Home » Home Safety » Fire Alarm Keeps Going Off? Here’s What To Do

Fire Alarm Keeps Going Off? Here’s What To Do

A fire alarm going off in the middle of the night is annoying, to say the least. But when a fire alarm keeps beeping, don’t ignore it—even if you suspect a false alarm.

Find out everything to know about fire alarms, including how to turn off smoke alarms that keep going off, and how to check and replace a fire alarm battery.

Why Does Fire Alarm Keep Going Off for No Reason?

There’s a few possibilities as to why a fire alarm repeatedly activates, and if it keeps beeping, it requires attention. Common reasons a fire alarms keeps going off are:

  • Dead or dying batteries.
  • Poor placement, like in kitchens, bathrooms or garages.
  • Interference from airborne chemical compounds, like those released from wet paint.
  • Accumulation of dust and insects inside the alarm.
  • Excessively high humidity.

Keep getting false alarms, but not sure why? Jump below for an in-depth exploration of the causes behind false alarms.

How to Turn Off Fire Alarms – 5 Ways

If there’s clearly no smoke, a smoke detector chirping or flashing red is a sign of a false alarm.

How to turn off a fire alarm depends on the specific model, so always check the manual if you have it. If you have no idea where the manual is (or you’re currently in bed fighting for some shut eye), follow the simple steps below.

1. Press and hold hush button

Press and hold the hush button on the front panel of the alarm for at least 10 seconds. It’s usually the only visible button on the alarm, typically labeled ‘test’, ‘hush’, or ‘silence’.

Holding the hush button for different lengths of time has different functions, so try holding for 30 seconds if 10 doesn’t stop it.

Credit: DIY-time Tech

2. Flip the mains or replace the battery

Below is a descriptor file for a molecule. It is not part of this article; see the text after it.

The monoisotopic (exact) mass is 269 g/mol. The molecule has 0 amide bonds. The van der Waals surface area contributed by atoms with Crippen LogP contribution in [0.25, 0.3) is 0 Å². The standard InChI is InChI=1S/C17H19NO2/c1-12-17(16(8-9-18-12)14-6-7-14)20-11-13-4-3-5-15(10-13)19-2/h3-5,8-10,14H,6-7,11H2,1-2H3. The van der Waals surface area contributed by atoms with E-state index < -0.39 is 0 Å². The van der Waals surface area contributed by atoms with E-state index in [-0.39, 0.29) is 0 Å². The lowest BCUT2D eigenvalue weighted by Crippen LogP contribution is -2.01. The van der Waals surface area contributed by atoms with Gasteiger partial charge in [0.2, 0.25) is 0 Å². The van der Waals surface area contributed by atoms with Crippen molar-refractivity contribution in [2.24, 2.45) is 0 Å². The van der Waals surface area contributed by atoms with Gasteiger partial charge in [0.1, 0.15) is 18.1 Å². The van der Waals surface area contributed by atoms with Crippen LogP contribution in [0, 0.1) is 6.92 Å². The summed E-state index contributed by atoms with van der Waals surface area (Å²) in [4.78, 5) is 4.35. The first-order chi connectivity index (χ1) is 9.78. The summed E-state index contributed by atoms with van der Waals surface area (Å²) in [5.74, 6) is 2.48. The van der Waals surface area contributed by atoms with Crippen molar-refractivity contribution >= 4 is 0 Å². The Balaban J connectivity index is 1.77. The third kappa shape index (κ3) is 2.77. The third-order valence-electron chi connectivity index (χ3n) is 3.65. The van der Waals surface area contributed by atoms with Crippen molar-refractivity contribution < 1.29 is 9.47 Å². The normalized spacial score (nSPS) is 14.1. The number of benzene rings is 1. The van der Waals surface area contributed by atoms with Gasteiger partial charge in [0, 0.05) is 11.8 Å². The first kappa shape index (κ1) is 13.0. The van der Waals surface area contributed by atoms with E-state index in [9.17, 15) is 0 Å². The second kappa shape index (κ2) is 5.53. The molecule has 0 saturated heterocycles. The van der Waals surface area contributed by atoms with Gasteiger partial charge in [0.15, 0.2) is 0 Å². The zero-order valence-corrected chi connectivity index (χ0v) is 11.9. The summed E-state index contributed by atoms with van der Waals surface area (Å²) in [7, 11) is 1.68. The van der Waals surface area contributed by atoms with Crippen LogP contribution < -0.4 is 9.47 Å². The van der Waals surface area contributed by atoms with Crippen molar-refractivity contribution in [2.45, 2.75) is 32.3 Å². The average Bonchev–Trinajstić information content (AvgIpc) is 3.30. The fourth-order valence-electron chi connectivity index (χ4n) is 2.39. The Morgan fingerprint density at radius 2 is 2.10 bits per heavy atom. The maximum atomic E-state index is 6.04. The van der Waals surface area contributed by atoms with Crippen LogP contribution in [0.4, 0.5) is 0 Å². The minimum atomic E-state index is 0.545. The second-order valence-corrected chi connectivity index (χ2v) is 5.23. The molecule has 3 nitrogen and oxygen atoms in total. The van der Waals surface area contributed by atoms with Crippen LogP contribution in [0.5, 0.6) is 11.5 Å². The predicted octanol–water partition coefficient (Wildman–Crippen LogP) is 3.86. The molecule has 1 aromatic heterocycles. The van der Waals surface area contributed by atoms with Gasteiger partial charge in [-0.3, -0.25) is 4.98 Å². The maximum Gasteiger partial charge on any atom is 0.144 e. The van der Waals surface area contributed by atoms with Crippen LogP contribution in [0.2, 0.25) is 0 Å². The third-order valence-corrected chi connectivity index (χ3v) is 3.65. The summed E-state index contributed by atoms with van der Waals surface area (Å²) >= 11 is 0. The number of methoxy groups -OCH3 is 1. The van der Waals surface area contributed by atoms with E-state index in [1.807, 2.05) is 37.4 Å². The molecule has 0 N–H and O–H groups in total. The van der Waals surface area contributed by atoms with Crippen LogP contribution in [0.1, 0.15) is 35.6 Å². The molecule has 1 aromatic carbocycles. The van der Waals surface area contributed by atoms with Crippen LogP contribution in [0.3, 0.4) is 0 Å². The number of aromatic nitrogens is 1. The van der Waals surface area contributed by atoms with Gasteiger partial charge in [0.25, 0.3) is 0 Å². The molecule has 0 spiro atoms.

Investigate the entire property for signs of a fire. If the smoke alarm that’s going off for no reason is hard-wired, try flipping the switch on the mains breaker box. Turn it back on after several seconds and observe.

If a battery-powered smoke alarm keeps going off every 10 minutes or so, it’s more than likely caused by a dying battery, so replace the battery immediately.

3. Reset smoke alarm after replacing battery

Once you’ve replaced the battery, reset the alarm. 

The beeping might continue even after replacing the battery, so if you’re wondering ‘why does my smoke alarm keep going off even with a new battery?’, it’s likely that the alarm unit itself hasn’t actually reset.

Where is the reset button on my smoke detector?

Most smoke detectors only have one button on them in an obvious position, which doubles as a reset button, hush button, and test button. Holding it for a longer period of time (upwards of 30 seconds) might trigger a factory reset.

Other alarms might have a dedicated reset button that requires a pin or pencil to press. Look for a small black hole. If you’re unsure, it’s best to consult the manufacturer’s instructions.

Never turn a smoke alarm off permanently. This leaves you vulnerable to the devastating effects of fires.

5 Most Common Reasons for False Alarms

If false alarms happen frequently, get to the bottom of the cause below before replacing the device.

1. Dead fire alarm battery

The most common reason for a false alarm is a dead smoke detector battery.

Without holding it, press the button on the front of the panel to test the battery. If the alarm sounds loudly and clearly, it’s good to go.

If there is no sound, or the alarm is quiet, slurred, or bending in pitch, replace the battery

Pro Tip: Check the battery!

Stay protected by checking the fire alarm’s battery every 6 months, even if it isn’t chirping.

Credit: Everyday Home Repairs

2. Too close to the kitchen

Credit: Kidde Fire Safety

3. Too close to the bathroom

Rising steam from hot water triggers smoke detectors, regardless of how ventilated the bathroom is.

Not to mention, alarms aren’t usually waterproof, so moisture from steam damages circuitry.